Most helpful critical review
7 of 7 people found the following review helpful
Reviewed from the perspective of a Hatchet fanatic
on October 20, 2008
I am about as big of a Molly Hatchet fan as they come. As such, it was a no brainer that I run out and pick up this album of covers. Hatchet has always done a great job with covers. Their cover of "Dreams I'll Never See" from their first album is a classic. They've been doing "Mississippi Queen" live for decades. With "Southern Rock Masters" Hlubek, McCormick and Ingram revisit some of their favorite classic rock songs. However, as with any album of this nature there are some songs that are better than others.
I've never been a big fan of the Eagles, but any classic rock fan worth his vinyl collection is familiar with "Deperado". Hatchet does a commendable job here with Phil McCormick giving an exceptional vocal performance. He also does a phenomenal job on the Stones "Wild Horses" and the Allman Brothers "Melissa". I am a huge Thin Lizzy fan, so one of my favorite bands doing a cover of one of my other favorite bands is awesome. Oddly enough I felt that Hatchet's cover of "The Boys Are Back In Town" was decent, but not one of the better tracks on the album. Unlike a song like "Dreams I'll Never See" in which Molly Hatchet just owns, with "The Boys Are Back in Town" they seem to be trying too hard to stay faithful to the original recording and don't give it a full blown Molly Hatchet treatment. I felt the same way about "Bad to the Bone", although I actually did enjoy this song quite a bit. The addition of horns was a good idea. The biggest disappointment was "Mississippi Queen". Perhaps I am just use to hearing the cover they did with Ted Nugent on Volunteer Jam VII, but this version seems a little weak in comparison. I also think think this song doesn't feature the strongest vocal performance on the album. "Tumbling Dice" on the other hand is a killer cover, although one that had already been done on their 2001 release "Kingdom of XII".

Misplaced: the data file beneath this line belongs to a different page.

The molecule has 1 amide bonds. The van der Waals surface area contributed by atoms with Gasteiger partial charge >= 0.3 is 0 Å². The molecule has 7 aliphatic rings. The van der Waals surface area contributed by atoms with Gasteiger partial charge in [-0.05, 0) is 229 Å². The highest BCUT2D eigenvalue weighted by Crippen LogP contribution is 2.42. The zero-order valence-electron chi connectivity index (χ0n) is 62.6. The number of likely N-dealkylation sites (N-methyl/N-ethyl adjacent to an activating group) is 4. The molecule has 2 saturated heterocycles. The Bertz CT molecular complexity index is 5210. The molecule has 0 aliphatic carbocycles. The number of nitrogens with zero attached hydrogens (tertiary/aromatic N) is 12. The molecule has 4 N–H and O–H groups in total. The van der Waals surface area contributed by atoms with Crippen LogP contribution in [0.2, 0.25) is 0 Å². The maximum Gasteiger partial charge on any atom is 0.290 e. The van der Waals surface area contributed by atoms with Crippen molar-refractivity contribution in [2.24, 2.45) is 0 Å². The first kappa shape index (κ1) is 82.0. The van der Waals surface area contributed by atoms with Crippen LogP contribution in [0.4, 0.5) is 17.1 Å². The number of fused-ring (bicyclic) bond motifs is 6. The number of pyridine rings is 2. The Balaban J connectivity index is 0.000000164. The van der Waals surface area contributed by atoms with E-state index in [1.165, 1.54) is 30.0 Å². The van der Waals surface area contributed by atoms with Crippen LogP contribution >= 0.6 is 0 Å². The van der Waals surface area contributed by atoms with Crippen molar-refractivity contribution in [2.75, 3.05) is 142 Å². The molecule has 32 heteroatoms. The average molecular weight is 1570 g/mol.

With the title being "Southern Rock Masters" I had hoped that Hatchet would cover some other Southern bands like The Outlaws, Blackfoot or Charlie Daniels Band, especially since Hatchet has worked with Charlie Daniels in the not so distant past. It's a bit disappointing that two Rolling Stones tracks were included and nothing from Lynyrd Skynyrd.
The last three tracks are live versions of Molly Hatchet classics, all taken from the band's recent live album "Flirtin' With Disaster-Live". I suppose these were added on to help promote that album. I certainly don't mind having them tacked on at the end, but they are somewhat unnecessary for the Hatchet fan that already owns that live album. The CD also came with a small button featuring the cover art from "Flirtin' With Disaster-Live", giving further promotion for that live album.
(reprinted from NoLifeTilMetal.com)